Dating Vintage Dinnerware By Words Found In Marks

Dating Dinnerware

So let’s say you feel like spending the day browsing the local thrift store’s selection of vintage (or not so vintage) dinnerware. How are you going to know if that beautiful piece you’re holding is an antique or just some mid-90s knock-off?


One way to tell is by reading words that are included in marks. Certain words or phrases were printed next to the mark, either because of a new feature or a new law.

If you know when these phrases were introduced, then you at least know the maximum age of a certain piece of dinnerware.

The list below should help you on your journey to figuring out how old your vintage dinnerware actually is. Good luck!

Bone China: c.1915
© (the copyright symbol): first used in 1914
Cooking Ware: c.1923
Copyright: after 1858, typically 20th century
Craze Proof: c.1960, not used after 1970s
Déposé: c.1900, French for patented
Designed Expressly For: c.1927
Detergent Proof: c.1944
Dishwater Proof: after 1955
Fast Color: c.1960
For Decorative Purposes Only: 1990s
Freezer-Oven-Table: 1960s
Gesetzlich Geschutzt (or Ges. Gesch.): 1900, German for patented
Handmade: c.1962
Hand-Painted: c.1935
Incorporated: c.1940
Lead Free: 1990s
Limited (Ltd.): after 1861
Made Expressly For, Made Exclusively For: c.1927
Made In: 1887, typically after 1915
Microwave Safe: 1970
NRA: 1933-1936, National Recovery Administration
Oven Proof: 1934
Oven Tested: c.1935
Oven-to-Table: 1978
Patent Applied For: 1902
Patent Pending: 1940
Patented: 1900
® (registered symbol): first used in 1949
Refrigerator Wave: c.1938, rarely used after 1952
Reg. U.S. Pat. Off.: c.1932
Reg., Rd, Registered, with a number: 1884, England
Semi-Vitreous: 1901
Trademark: 1862 (England), 1876 (United States)
22 carat, 22 karat, 22kt., 22k: after 1930s
Underglaze: 1903-1945
Union Label, Union Made: 1930s
USPA Approved Glaze: 1975
U.S. Patent: after 1900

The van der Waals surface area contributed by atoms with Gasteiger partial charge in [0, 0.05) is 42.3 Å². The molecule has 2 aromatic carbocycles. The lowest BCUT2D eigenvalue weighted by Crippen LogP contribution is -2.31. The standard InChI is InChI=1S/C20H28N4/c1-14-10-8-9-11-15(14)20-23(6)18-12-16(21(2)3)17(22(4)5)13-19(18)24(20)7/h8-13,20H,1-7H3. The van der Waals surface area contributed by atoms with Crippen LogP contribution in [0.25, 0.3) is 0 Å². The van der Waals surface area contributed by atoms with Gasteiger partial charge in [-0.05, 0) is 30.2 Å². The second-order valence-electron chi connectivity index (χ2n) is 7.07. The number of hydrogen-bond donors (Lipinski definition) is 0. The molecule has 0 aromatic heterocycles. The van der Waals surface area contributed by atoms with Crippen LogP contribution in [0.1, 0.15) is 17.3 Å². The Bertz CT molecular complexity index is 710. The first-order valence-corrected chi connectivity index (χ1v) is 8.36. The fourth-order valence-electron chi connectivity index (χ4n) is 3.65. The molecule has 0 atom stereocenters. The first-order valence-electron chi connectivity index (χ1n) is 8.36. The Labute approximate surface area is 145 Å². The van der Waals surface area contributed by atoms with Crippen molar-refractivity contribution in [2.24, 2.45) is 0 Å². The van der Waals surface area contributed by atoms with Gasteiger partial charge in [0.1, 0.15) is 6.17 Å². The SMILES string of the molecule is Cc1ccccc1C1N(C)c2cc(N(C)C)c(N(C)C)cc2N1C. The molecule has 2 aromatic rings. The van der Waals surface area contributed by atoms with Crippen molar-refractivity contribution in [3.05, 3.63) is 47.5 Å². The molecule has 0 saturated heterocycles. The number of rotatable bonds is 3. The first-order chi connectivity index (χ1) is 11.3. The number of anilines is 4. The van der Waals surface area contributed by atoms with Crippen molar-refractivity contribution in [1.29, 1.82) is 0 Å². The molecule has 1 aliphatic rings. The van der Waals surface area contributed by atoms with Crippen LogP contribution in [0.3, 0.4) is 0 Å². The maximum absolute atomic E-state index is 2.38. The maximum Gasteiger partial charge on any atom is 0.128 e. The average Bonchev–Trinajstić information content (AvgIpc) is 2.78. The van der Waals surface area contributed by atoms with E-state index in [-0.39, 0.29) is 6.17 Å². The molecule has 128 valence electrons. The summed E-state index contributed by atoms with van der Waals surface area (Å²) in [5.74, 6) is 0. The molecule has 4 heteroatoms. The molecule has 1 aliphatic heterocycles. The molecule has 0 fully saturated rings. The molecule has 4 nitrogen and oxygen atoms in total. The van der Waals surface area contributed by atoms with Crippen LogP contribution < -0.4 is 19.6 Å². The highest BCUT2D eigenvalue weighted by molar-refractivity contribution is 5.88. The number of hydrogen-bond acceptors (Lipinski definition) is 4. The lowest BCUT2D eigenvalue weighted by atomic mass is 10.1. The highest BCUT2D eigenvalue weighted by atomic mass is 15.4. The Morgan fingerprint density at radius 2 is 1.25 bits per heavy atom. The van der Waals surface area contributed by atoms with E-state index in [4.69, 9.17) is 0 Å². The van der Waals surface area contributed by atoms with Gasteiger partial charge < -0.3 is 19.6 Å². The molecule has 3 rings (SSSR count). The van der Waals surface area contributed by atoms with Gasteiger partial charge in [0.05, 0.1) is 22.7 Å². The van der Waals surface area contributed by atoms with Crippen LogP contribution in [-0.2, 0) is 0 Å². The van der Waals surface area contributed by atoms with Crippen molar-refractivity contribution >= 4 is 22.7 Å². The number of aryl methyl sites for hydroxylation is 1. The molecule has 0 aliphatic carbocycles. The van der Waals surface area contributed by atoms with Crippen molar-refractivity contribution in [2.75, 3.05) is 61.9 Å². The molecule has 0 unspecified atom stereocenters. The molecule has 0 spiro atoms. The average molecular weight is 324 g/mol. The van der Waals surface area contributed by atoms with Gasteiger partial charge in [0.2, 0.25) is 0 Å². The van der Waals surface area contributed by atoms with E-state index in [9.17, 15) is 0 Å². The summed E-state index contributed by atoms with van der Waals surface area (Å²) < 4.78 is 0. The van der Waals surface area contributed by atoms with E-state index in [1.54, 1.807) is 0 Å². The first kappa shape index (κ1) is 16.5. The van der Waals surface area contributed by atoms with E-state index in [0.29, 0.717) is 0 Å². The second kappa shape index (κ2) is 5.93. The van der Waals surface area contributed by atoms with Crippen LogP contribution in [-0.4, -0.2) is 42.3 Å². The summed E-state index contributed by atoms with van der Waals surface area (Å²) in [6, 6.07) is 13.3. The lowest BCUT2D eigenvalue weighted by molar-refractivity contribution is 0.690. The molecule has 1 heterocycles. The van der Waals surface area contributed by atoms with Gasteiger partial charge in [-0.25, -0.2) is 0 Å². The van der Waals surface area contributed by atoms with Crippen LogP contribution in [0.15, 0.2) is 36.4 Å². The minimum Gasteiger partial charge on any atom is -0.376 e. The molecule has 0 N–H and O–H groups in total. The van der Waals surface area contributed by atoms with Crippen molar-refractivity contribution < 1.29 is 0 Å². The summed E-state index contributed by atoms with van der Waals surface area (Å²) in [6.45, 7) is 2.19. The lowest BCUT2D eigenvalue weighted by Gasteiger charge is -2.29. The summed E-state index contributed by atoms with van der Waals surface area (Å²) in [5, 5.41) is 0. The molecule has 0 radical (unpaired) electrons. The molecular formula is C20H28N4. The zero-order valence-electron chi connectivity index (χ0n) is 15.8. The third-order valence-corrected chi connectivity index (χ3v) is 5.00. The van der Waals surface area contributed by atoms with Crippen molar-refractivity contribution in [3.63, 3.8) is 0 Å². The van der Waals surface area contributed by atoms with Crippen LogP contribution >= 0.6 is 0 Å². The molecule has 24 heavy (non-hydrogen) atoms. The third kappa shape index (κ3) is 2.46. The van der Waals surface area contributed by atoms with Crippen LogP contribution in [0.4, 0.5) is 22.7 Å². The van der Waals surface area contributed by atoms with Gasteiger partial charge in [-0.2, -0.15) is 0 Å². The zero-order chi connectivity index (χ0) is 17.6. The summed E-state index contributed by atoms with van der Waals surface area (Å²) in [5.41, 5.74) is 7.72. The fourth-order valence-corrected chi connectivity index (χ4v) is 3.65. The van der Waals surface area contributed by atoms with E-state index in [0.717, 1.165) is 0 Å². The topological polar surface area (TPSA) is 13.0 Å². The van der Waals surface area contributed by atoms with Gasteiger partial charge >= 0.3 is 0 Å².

About Paul Phipps

Paul loves history. He literally read the entire 1987 World Book Encyclopedia when he was 23 years old. His expertise ranges across the entire spectrum of pop culture. He specializes in vintage clothing, sports collectibles, vinyl records and tin toys.

2 thoughts on “Dating Vintage Dinnerware By Words Found In Marks

  1. Margreet Lisciandrello

    I am trying to find the value of a brass lamp (1930’s I presume) that was my grandmother’s. We were told it was a Stifel lamp but I do not find anything that confirms that. I did find Honi Hilo? on the top….Have you heard of this company…

  2. Kay Kingsmill

    The article is helpful to me as I am liquidating 2 households. My mother hired an “expert”, but she had no idea of the value of anything. She sold many fine antique items for Dollar Store prices. Either she was cheating us, or she was an idiot. I strongly suspect the former as many things I challenged her on just disappeared.
    I managed to rescue a few things, among them an oval antique casserole dish with a rim. It is marked “Fire Proof”. It also bears a registration number, “Reg. No. 524038” & a “B”. It also has a crest that is not readable and pattern name I cannot make out properly. It is something like “Rustic Threadments” It has a Blue Floral pattern (not oriental) that is around the rim and in the base of the pan. I recognize the pattern as a very familiar old British one, but can not find anything resembling it on-line. I suspect it is from the turn of the century.
    Any ideas? When was the term “Fireproof” used on dishes?


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